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Nvidia AI turns sketches into photorealistic landscapes in seconds

#artificialintelligence

Today at Nvidia GTC 2019, the company unveiled a stunning image creator. Using generative adversarial networks, users of the software are with just a few clicks able to sketch images that are nearly photorealistic. The software will instantly turn a couple of lines into a gorgeous mountaintop sunset. This is MS Paint for the AI age. Called GauGAN, the software is just a demonstration of what's possible with Nvidia's neural network platforms.


Attemping to Generate Photorealistic Video With Neural Networks

#artificialintelligence

Over the past decade, we've seen great strides made in the area of AI and neural networks. When trained appropriately, they can be coaxed into generating impressive output, whether it be in text, images, or simply in classifying objects. There's also much fun to be had in pushing them outside their prescribed operating region, as [Jon Warlick] attempted recently. It's capable of generating pseudo-photorealistic images of landscapes from segmentation maps, where different colors of a 2D image represent things such as trees, dirt, or mountains, or water. After spending much time toying with the software, [Jon] decided to see if it could be pressed into service to generate video instead.


Nvidia unveils incredible 'smart paintbrush' software that uses AI to turn simple doodles into art

Daily Mail - Science & tech

A new piece of software developed by American tech company, NVIDIA, uses deep-learning to elevate even the roughest sketches into works of art. The new program, dubbed GauGAN, after famous French impressionist Paul Gaugin, uses a tool called generative adversarial networks (GAN) to interpret simple lines and convert them into hyper-realistic images. Its application could help professionals across a range of disciplines such as architecture and urban planning render images and visualizations faster and with greater accuracy, according to the company. A new piece of software developed by American tech company, NVIDIA, uses deep-learning to elevate even the roughest sketches into works of art. Simple shapes become mountains and lakes with just a stroke of what NVIDIA calls a'smart paintbrush' Artificial intelligence systems rely on neural networks, which try to simulate the way the brain works in order to learn.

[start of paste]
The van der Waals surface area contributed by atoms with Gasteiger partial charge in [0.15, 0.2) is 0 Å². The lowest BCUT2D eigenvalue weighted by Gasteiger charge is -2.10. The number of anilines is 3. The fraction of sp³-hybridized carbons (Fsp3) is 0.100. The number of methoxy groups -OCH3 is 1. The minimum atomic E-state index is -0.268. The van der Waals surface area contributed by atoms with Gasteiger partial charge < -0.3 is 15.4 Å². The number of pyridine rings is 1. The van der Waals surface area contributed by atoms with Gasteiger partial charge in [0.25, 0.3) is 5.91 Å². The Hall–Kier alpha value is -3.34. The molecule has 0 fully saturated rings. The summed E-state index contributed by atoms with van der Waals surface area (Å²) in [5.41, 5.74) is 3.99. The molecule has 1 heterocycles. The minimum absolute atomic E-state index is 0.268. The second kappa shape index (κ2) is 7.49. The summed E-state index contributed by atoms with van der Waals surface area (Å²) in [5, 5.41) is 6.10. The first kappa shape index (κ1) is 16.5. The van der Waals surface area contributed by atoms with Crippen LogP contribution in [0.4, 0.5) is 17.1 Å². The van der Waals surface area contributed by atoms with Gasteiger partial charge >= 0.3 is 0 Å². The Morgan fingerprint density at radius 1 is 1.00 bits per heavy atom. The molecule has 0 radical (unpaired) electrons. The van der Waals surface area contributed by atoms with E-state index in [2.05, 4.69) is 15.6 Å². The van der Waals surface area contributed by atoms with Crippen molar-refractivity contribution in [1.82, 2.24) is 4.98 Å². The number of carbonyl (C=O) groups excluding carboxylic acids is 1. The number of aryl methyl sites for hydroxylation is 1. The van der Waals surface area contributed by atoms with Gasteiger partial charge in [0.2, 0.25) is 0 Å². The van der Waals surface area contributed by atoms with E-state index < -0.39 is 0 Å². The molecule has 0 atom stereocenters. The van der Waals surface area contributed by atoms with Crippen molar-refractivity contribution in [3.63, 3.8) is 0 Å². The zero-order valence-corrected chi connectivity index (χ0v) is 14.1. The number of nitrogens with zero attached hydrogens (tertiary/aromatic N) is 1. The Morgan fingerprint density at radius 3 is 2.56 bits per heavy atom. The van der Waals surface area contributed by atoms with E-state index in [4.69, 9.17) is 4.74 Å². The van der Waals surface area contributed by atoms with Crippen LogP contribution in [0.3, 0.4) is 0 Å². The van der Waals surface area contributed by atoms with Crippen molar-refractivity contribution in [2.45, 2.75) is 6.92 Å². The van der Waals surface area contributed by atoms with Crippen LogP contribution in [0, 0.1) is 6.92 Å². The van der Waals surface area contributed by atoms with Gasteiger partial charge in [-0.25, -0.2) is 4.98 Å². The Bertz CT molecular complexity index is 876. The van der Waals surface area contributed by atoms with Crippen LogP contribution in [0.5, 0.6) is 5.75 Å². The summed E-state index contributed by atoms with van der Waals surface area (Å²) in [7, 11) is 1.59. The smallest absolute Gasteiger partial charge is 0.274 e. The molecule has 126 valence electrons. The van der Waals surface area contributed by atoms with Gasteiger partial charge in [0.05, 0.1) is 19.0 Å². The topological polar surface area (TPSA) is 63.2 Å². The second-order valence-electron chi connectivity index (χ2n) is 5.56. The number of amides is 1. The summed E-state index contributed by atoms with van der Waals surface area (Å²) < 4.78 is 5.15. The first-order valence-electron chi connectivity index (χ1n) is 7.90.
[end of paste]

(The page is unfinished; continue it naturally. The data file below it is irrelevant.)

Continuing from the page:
GauGAN Turns Doodles into Stunning, Realistic Landscapes NVIDIA Blog

#artificialintelligence

A novice painter might set brush to canvas aiming to create a stunning sunset landscape -- craggy, snow-covered peaks reflected in a glassy lake -- only to end up with something that looks more like a multi-colored inkblot. But a deep learning model developed by NVIDIA Research can do just the opposite: it turns rough doodles into photorealistic masterpieces with breathtaking ease. The tool leverages generative adversarial networks, or GANs, to convert segmentation maps into lifelike images. The interactive app using the model, in a lighthearted nod to the post-Impressionist painter, has been christened GauGAN. GauGAN could offer a powerful tool for creating virtual worlds to everyone from architects and urban planners to landscape designers and game developers.


GauGAN Turns Doodles into Stunning, Realistic Landscapes NVIDIA Blog

#artificialintelligence

A novice painter might set brush to canvas aiming to create a stunning sunset landscape -- craggy, snow-covered peaks reflected in a glassy lake -- only to end up with something that looks more like a multi-colored inkblot. But a deep learning model developed by NVIDIA Research can do just the opposite: it turns rough doodles into photorealistic masterpieces with breathtaking ease. The tool leverages generative adversarial networks, or GANs, to convert segmentation maps into lifelike images. The interactive app using the model, in a lighthearted nod to the post-Impressionist painter, has been christened GauGAN. GauGAN could offer a powerful tool for creating virtual worlds to everyone from architects and urban planners to landscape designers and game developers.